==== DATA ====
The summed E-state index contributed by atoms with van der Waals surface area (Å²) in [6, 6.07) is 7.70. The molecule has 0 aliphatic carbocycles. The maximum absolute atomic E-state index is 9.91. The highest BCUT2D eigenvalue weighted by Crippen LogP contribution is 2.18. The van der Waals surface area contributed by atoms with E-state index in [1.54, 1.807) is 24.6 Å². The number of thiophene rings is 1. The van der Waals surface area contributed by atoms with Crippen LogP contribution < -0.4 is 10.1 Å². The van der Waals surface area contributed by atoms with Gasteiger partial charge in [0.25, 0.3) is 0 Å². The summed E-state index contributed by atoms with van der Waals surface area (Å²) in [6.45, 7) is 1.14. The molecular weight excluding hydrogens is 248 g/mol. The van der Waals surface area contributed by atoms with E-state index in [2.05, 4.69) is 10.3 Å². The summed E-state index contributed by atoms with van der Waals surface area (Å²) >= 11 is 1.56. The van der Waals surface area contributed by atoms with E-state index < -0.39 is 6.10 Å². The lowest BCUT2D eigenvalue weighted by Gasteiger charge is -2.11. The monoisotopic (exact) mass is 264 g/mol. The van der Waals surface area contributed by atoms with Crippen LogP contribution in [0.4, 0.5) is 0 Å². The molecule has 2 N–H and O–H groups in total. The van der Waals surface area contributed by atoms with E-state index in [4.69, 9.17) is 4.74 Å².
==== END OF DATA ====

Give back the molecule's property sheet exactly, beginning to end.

The summed E-state index contributed by atoms with van der Waals surface area (Å²) in [6, 6.07) is 7.70. The molecule has 0 aliphatic carbocycles. The maximum absolute atomic E-state index is 9.91. The highest BCUT2D eigenvalue weighted by Crippen LogP contribution is 2.18. The van der Waals surface area contributed by atoms with E-state index in [1.54, 1.807) is 24.6 Å². The number of thiophene rings is 1. The van der Waals surface area contributed by atoms with Crippen LogP contribution < -0.4 is 10.1 Å². The van der Waals surface area contributed by atoms with Gasteiger partial charge in [0.25, 0.3) is 0 Å². The summed E-state index contributed by atoms with van der Waals surface area (Å²) in [6.45, 7) is 1.14. The molecular weight excluding hydrogens is 248 g/mol. The van der Waals surface area contributed by atoms with E-state index in [2.05, 4.69) is 10.3 Å². The summed E-state index contributed by atoms with van der Waals surface area (Å²) >= 11 is 1.56. The van der Waals surface area contributed by atoms with E-state index < -0.39 is 6.10 Å². The lowest BCUT2D eigenvalue weighted by Gasteiger charge is -2.11. The monoisotopic (exact) mass is 264 g/mol. The van der Waals surface area contributed by atoms with Crippen LogP contribution in [0.4, 0.5) is 0 Å². The molecule has 2 N–H and O–H groups in total. The van der Waals surface area contributed by atoms with E-state index in [4.69, 9.17) is 4.74 Å².